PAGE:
What has the media done for politics?

There are two more days to polling day in the 2010 General Election. The media is already pronouncing the campaign the most “interesting” and “exciting” for years. It has not been. It has been one of the worst, dullest, and most vacuous. And that is largely due to the media, and the obsession the professional political class has with it.

What’s the big idea?

What has been the big idea in this campaign? Not an argument about the role of the state, the operation of the market, or what kind of society we should live in. No. The big idea has been live TV debates between the party leaders. This, we were told – by the media – was a quantum leap forward in our democracy. Something which would make our system more transparent, more accountable. It has not. Instead, we have debated ‘how well the leaders came across’. Not what they said, but how well they put whatever it was they said across.

And no one one seems too sure what they said anyway. Probably because it’s important, in this transparent, accountable, media-shaped democracy, not to be too specific about what you say, lest people disagree with you.

The only clear result of those debates seems to be that Gordon Brown is “a disaster”. Not because of a policy, but because he doesn’t “come across well” on TV. This level of political analysis reminds me of the reason why Anne Widdecombe was very unpopular – not because of her backward, reactionary politics, but because she wasn’t very good looking. Now, like the equally objectionable Hamiltons, she has embraced being a TV personality and we all love her, she’s a bit of a national treasure – so who remembers her enthusiasm for  shackling pregnant prisoners now?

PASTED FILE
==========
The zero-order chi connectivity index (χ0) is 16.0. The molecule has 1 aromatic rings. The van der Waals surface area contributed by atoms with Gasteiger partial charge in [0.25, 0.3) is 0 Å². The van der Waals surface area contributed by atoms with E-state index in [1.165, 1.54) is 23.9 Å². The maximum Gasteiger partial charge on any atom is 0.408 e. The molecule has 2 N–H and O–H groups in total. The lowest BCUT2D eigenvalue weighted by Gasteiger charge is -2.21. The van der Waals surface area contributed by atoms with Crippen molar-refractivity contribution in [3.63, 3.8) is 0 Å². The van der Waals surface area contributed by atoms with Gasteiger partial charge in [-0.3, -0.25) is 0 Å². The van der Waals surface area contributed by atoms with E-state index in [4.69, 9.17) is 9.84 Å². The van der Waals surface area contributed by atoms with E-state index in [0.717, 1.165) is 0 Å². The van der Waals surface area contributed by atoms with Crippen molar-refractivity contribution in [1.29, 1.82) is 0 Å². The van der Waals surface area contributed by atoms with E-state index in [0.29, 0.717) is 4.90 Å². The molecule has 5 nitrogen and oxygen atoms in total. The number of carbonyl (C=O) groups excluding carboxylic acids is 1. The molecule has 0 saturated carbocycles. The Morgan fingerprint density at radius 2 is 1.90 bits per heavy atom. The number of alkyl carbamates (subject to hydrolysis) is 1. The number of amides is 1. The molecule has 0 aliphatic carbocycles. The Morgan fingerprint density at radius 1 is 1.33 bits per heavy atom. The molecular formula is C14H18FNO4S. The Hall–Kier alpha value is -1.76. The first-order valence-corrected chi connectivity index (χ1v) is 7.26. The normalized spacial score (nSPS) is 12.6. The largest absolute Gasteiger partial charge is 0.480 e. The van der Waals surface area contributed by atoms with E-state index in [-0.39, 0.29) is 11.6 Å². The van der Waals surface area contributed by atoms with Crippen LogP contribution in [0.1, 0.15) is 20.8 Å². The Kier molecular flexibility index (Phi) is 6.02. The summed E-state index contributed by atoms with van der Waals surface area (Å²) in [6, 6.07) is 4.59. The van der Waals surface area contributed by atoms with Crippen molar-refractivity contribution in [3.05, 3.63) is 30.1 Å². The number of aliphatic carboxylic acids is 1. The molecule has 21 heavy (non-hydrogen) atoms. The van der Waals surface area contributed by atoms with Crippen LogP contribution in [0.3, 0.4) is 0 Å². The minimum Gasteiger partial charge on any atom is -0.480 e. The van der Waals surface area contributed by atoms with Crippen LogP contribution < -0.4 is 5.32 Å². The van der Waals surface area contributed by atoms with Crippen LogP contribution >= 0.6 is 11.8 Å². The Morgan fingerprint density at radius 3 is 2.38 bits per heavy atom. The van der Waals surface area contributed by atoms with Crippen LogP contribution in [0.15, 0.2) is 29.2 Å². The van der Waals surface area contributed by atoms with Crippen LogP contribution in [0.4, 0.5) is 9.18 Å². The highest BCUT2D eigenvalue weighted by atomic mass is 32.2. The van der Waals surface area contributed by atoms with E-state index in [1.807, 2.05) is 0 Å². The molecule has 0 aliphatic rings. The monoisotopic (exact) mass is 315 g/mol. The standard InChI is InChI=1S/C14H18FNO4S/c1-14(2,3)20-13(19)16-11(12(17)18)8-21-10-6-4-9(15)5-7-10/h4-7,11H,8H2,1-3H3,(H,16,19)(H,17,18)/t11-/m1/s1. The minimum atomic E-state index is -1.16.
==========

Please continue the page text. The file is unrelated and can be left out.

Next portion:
There’s plenty to dislike Brown for – don’t get me started on the PFI – but in our sophisticated, transparent and accountable media-shaped democracy “his mouth looks a bit funny when he talks” is a far more effective argument than one which goes into the rights and wrongs of economic policy. You’d have to be a boring old politico to argue otherwise, and what place do politics have in something as important as a general election?

Don’t go back to Rochdale